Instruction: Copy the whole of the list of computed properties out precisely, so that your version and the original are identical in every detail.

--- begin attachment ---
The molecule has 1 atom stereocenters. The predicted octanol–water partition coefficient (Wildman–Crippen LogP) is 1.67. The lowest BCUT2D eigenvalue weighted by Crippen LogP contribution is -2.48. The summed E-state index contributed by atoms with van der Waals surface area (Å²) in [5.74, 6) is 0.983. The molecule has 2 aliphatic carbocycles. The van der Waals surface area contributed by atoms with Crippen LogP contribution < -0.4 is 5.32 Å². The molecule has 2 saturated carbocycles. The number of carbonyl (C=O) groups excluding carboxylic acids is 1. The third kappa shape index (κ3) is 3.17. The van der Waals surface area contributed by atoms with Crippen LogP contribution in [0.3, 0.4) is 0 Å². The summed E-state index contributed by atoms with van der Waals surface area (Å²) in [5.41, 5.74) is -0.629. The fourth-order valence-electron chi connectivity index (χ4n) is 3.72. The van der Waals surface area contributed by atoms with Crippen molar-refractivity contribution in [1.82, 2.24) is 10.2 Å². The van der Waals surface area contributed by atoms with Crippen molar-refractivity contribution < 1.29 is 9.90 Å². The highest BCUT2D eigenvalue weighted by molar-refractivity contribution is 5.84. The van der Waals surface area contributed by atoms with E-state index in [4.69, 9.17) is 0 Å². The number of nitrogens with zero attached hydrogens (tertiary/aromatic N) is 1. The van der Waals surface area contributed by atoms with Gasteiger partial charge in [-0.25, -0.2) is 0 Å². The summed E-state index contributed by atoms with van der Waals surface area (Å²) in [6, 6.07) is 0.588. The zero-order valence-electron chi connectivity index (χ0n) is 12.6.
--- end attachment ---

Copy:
The molecule has 1 atom stereocenters. The predicted octanol–water partition coefficient (Wildman–Crippen LogP) is 1.67. The lowest BCUT2D eigenvalue weighted by Crippen LogP contribution is -2.48. The summed E-state index contributed by atoms with van der Waals surface area (Å²) in [5.74, 6) is 0.983. The molecule has 2 aliphatic carbocycles. The van der Waals surface area contributed by atoms with Crippen LogP contribution < -0.4 is 5.32 Å². The molecule has 2 saturated carbocycles. The number of carbonyl (C=O) groups excluding carboxylic acids is 1. The third kappa shape index (κ3) is 3.17. The van der Waals surface area contributed by atoms with Crippen LogP contribution in [0.3, 0.4) is 0 Å². The summed E-state index contributed by atoms with van der Waals surface area (Å²) in [5.41, 5.74) is -0.629. The fourth-order valence-electron chi connectivity index (χ4n) is 3.72. The van der Waals surface area contributed by atoms with Crippen molar-refractivity contribution in [1.82, 2.24) is 10.2 Å². The van der Waals surface area contributed by atoms with Crippen molar-refractivity contribution < 1.29 is 9.90 Å². The highest BCUT2D eigenvalue weighted by molar-refractivity contribution is 5.84. The van der Waals surface area contributed by atoms with E-state index in [4.69, 9.17) is 0 Å². The number of nitrogens with zero attached hydrogens (tertiary/aromatic N) is 1. The van der Waals surface area contributed by atoms with Gasteiger partial charge in [-0.25, -0.2) is 0 Å². The summed E-state index contributed by atoms with van der Waals surface area (Å²) in [6, 6.07) is 0.588. The zero-order valence-electron chi connectivity index (χ0n) is 12.6.